I was not exposed to figs until about a year ago! And I absolutely obsessed with it!
Here are the fun facts about figs:
Fig trees have no blossoms on their branches. The blossom is inside of the fruit! Oh yes… the crunchy little edible seeds that you are eating are the seeds to many tiny flowers.
Fig naturally help hold in moisture in baked goods.
Fig puree can be used to replace fat in baked goods.
California grows many varieties of figs, but the most common ones are the Calimyrna (golden) and Misson (dark purple).
California produced 100% of the nation’s dried figs and 98% of the fresh figs.
The Spaniards introduced Misson Figs to California territory in the early 16th century.
The priests at Mission San Diego originally planted figs in California in 1769. This is how the dark purple figs became known as “Mission”.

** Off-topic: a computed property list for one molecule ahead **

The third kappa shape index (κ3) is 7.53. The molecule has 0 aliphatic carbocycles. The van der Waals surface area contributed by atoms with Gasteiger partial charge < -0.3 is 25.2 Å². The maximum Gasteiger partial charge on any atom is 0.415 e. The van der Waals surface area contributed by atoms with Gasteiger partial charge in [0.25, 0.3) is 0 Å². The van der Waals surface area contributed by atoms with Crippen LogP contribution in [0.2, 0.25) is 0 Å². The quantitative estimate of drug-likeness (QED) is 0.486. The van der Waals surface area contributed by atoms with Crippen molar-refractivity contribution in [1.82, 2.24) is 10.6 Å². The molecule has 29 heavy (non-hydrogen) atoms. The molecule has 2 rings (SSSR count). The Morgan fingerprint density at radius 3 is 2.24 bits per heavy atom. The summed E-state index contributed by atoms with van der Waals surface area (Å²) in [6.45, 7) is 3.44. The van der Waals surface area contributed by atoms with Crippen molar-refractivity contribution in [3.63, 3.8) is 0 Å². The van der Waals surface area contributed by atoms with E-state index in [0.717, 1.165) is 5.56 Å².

Many believe it was actually the fruit in the Garden of Eden with Adam and Eve, not apples.
In Roman times, figs were considered to be restorative. They were believed to increase the strength of young people, to maintain the elderly in better health and to make them look younger with fewer wrinkles – Pliny (52-113 AD)
Figs made its first commercial product appearance with the 1892 introduction of Fig Newtons cookies.
The fig tree is a symbol of abundance, fertility, and sweetness.
Eat one-half cups of figs as much as calcium as drinking one and a half cups of milk.
Figs have two main harvest times, first in June and second, the larger harvest later in summer and fall.
Figs thrive in hot, dry climates, like the Mediterranean. Turkey tops world production, followed by Egypt, Iran, Greece, Algeria, and Morocco.
Figs have a 55% natural sugar content, making them the sweetest of all fruits.